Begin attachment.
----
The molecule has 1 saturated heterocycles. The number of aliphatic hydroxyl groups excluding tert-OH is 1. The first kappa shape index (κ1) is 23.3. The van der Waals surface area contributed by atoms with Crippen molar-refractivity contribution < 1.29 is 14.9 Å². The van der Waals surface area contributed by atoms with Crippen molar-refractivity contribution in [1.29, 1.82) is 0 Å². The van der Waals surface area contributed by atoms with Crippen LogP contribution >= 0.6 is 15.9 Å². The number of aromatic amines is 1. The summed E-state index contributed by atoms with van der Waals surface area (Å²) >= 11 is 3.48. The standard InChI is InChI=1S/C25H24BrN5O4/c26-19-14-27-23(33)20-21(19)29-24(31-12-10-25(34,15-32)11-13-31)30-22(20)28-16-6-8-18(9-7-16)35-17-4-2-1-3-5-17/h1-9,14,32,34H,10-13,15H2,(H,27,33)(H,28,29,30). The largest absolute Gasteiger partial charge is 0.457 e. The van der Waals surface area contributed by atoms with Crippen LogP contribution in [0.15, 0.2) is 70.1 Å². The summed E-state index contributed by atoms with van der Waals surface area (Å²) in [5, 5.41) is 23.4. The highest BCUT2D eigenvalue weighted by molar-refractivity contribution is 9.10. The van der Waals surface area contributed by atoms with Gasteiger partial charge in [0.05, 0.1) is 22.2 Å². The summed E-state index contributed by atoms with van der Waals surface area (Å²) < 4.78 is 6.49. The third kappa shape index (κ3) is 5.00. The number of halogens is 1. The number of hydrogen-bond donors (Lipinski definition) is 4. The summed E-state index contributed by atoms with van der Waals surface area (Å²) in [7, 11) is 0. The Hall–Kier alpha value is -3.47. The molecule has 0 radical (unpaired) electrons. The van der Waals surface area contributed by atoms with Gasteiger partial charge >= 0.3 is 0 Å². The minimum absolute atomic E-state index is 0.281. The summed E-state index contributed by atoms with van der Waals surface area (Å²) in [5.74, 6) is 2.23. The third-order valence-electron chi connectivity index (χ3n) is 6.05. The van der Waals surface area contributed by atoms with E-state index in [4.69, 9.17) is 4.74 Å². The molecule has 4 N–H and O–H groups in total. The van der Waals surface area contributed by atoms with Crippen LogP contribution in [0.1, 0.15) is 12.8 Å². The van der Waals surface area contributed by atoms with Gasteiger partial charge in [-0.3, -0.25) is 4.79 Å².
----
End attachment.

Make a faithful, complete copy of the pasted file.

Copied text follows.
The molecule has 1 saturated heterocycles. The number of aliphatic hydroxyl groups excluding tert-OH is 1. The first kappa shape index (κ1) is 23.3. The van der Waals surface area contributed by atoms with Crippen molar-refractivity contribution < 1.29 is 14.9 Å². The van der Waals surface area contributed by atoms with Crippen molar-refractivity contribution in [1.29, 1.82) is 0 Å². The van der Waals surface area contributed by atoms with Crippen LogP contribution >= 0.6 is 15.9 Å². The number of aromatic amines is 1. The summed E-state index contributed by atoms with van der Waals surface area (Å²) >= 11 is 3.48. The standard InChI is InChI=1S/C25H24BrN5O4/c26-19-14-27-23(33)20-21(19)29-24(31-12-10-25(34,15-32)11-13-31)30-22(20)28-16-6-8-18(9-7-16)35-17-4-2-1-3-5-17/h1-9,14,32,34H,10-13,15H2,(H,27,33)(H,28,29,30). The largest absolute Gasteiger partial charge is 0.457 e. The van der Waals surface area contributed by atoms with Crippen LogP contribution in [0.15, 0.2) is 70.1 Å². The summed E-state index contributed by atoms with van der Waals surface area (Å²) in [5, 5.41) is 23.4. The highest BCUT2D eigenvalue weighted by molar-refractivity contribution is 9.10. The van der Waals surface area contributed by atoms with Gasteiger partial charge in [0.05, 0.1) is 22.2 Å². The summed E-state index contributed by atoms with van der Waals surface area (Å²) < 4.78 is 6.49. The third kappa shape index (κ3) is 5.00. The number of halogens is 1. The number of hydrogen-bond donors (Lipinski definition) is 4. The summed E-state index contributed by atoms with van der Waals surface area (Å²) in [7, 11) is 0. The Hall–Kier alpha value is -3.47. The molecule has 0 radical (unpaired) electrons. The van der Waals surface area contributed by atoms with Gasteiger partial charge >= 0.3 is 0 Å². The minimum absolute atomic E-state index is 0.281. The summed E-state index contributed by atoms with van der Waals surface area (Å²) in [5.74, 6) is 2.23. The third-order valence-electron chi connectivity index (χ3n) is 6.05. The van der Waals surface area contributed by atoms with E-state index in [4.69, 9.17) is 4.74 Å². The molecule has 4 N–H and O–H groups in total. The van der Waals surface area contributed by atoms with Crippen LogP contribution in [0.1, 0.15) is 12.8 Å². The van der Waals surface area contributed by atoms with Gasteiger partial charge in [-0.3, -0.25) is 4.79 Å².